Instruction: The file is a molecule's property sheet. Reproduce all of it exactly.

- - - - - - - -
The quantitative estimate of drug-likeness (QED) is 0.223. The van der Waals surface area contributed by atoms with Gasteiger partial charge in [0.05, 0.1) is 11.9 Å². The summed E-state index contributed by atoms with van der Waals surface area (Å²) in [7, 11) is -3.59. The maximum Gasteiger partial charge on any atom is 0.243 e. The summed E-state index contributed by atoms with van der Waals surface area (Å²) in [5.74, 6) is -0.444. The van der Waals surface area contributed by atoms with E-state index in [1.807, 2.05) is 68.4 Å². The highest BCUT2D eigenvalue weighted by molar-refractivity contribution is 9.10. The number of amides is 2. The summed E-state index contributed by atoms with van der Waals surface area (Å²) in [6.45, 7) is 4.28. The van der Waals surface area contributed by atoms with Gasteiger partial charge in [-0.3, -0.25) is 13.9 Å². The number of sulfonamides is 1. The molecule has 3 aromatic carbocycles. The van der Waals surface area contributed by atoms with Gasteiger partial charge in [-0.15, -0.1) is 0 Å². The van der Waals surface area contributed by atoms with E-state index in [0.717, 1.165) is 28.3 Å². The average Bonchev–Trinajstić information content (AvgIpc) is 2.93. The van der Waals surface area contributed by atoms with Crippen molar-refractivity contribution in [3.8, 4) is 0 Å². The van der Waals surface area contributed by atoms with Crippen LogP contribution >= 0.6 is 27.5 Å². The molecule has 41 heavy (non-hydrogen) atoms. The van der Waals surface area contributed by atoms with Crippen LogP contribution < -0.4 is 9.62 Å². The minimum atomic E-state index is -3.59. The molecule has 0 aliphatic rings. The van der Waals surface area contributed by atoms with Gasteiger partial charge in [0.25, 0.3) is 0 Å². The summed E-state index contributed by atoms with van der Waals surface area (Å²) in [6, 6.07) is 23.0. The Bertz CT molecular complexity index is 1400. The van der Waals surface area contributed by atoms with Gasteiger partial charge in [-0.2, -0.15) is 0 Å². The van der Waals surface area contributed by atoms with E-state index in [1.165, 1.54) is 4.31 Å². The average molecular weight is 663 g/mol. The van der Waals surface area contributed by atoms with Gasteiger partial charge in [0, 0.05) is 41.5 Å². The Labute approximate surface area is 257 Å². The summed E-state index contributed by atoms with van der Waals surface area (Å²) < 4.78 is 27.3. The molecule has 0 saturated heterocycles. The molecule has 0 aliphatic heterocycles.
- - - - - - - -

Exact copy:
The quantitative estimate of drug-likeness (QED) is 0.223. The van der Waals surface area contributed by atoms with Gasteiger partial charge in [0.05, 0.1) is 11.9 Å². The summed E-state index contributed by atoms with van der Waals surface area (Å²) in [7, 11) is -3.59. The maximum Gasteiger partial charge on any atom is 0.243 e. The summed E-state index contributed by atoms with van der Waals surface area (Å²) in [5.74, 6) is -0.444. The van der Waals surface area contributed by atoms with E-state index in [1.807, 2.05) is 68.4 Å². The highest BCUT2D eigenvalue weighted by molar-refractivity contribution is 9.10. The number of amides is 2. The summed E-state index contributed by atoms with van der Waals surface area (Å²) in [6.45, 7) is 4.28. The van der Waals surface area contributed by atoms with Gasteiger partial charge in [-0.3, -0.25) is 13.9 Å². The number of sulfonamides is 1. The molecule has 3 aromatic carbocycles. The van der Waals surface area contributed by atoms with Gasteiger partial charge in [-0.15, -0.1) is 0 Å². The van der Waals surface area contributed by atoms with E-state index in [0.717, 1.165) is 28.3 Å². The average Bonchev–Trinajstić information content (AvgIpc) is 2.93. The van der Waals surface area contributed by atoms with Crippen molar-refractivity contribution in [3.8, 4) is 0 Å². The van der Waals surface area contributed by atoms with Crippen LogP contribution >= 0.6 is 27.5 Å². The molecule has 41 heavy (non-hydrogen) atoms. The van der Waals surface area contributed by atoms with Crippen LogP contribution < -0.4 is 9.62 Å². The minimum atomic E-state index is -3.59. The molecule has 0 aliphatic rings. The van der Waals surface area contributed by atoms with Gasteiger partial charge in [0.25, 0.3) is 0 Å². The summed E-state index contributed by atoms with van der Waals surface area (Å²) in [6, 6.07) is 23.0. The Bertz CT molecular complexity index is 1400. The van der Waals surface area contributed by atoms with Gasteiger partial charge in [-0.2, -0.15) is 0 Å². The van der Waals surface area contributed by atoms with E-state index in [1.165, 1.54) is 4.31 Å². The average molecular weight is 663 g/mol. The van der Waals surface area contributed by atoms with Gasteiger partial charge in [0, 0.05) is 41.5 Å². The Labute approximate surface area is 257 Å². The summed E-state index contributed by atoms with van der Waals surface area (Å²) < 4.78 is 27.3. The molecule has 0 saturated heterocycles. The molecule has 0 aliphatic heterocycles.